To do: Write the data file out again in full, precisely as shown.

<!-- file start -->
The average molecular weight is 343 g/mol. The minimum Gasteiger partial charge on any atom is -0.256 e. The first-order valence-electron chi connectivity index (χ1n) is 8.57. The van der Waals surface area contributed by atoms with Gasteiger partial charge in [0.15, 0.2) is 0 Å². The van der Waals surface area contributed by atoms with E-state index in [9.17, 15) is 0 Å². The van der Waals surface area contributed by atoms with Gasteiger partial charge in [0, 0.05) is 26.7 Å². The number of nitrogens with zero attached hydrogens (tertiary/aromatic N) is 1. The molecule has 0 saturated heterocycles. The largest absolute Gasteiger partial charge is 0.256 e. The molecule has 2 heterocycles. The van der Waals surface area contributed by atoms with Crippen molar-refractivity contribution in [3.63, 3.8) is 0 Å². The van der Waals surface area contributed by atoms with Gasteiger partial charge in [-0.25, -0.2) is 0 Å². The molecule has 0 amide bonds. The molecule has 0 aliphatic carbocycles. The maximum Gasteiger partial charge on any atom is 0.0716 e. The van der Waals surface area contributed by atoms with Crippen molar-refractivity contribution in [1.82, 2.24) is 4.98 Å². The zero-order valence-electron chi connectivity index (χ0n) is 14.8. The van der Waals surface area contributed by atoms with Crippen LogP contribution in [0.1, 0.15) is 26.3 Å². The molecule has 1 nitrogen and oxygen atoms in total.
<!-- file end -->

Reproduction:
The average molecular weight is 343 g/mol. The minimum Gasteiger partial charge on any atom is -0.256 e. The first-order valence-electron chi connectivity index (χ1n) is 8.57. The van der Waals surface area contributed by atoms with Gasteiger partial charge in [0.15, 0.2) is 0 Å². The van der Waals surface area contributed by atoms with E-state index in [9.17, 15) is 0 Å². The van der Waals surface area contributed by atoms with Gasteiger partial charge in [0, 0.05) is 26.7 Å². The number of nitrogens with zero attached hydrogens (tertiary/aromatic N) is 1. The molecule has 0 saturated heterocycles. The largest absolute Gasteiger partial charge is 0.256 e. The molecule has 2 heterocycles. The van der Waals surface area contributed by atoms with Crippen molar-refractivity contribution in [3.63, 3.8) is 0 Å². The van der Waals surface area contributed by atoms with Gasteiger partial charge in [-0.25, -0.2) is 0 Å². The molecule has 0 amide bonds. The molecule has 0 aliphatic carbocycles. The maximum Gasteiger partial charge on any atom is 0.0716 e. The van der Waals surface area contributed by atoms with Crippen molar-refractivity contribution in [1.82, 2.24) is 4.98 Å². The zero-order valence-electron chi connectivity index (χ0n) is 14.8. The van der Waals surface area contributed by atoms with Crippen LogP contribution in [0.1, 0.15) is 26.3 Å². The molecule has 1 nitrogen and oxygen atoms in total.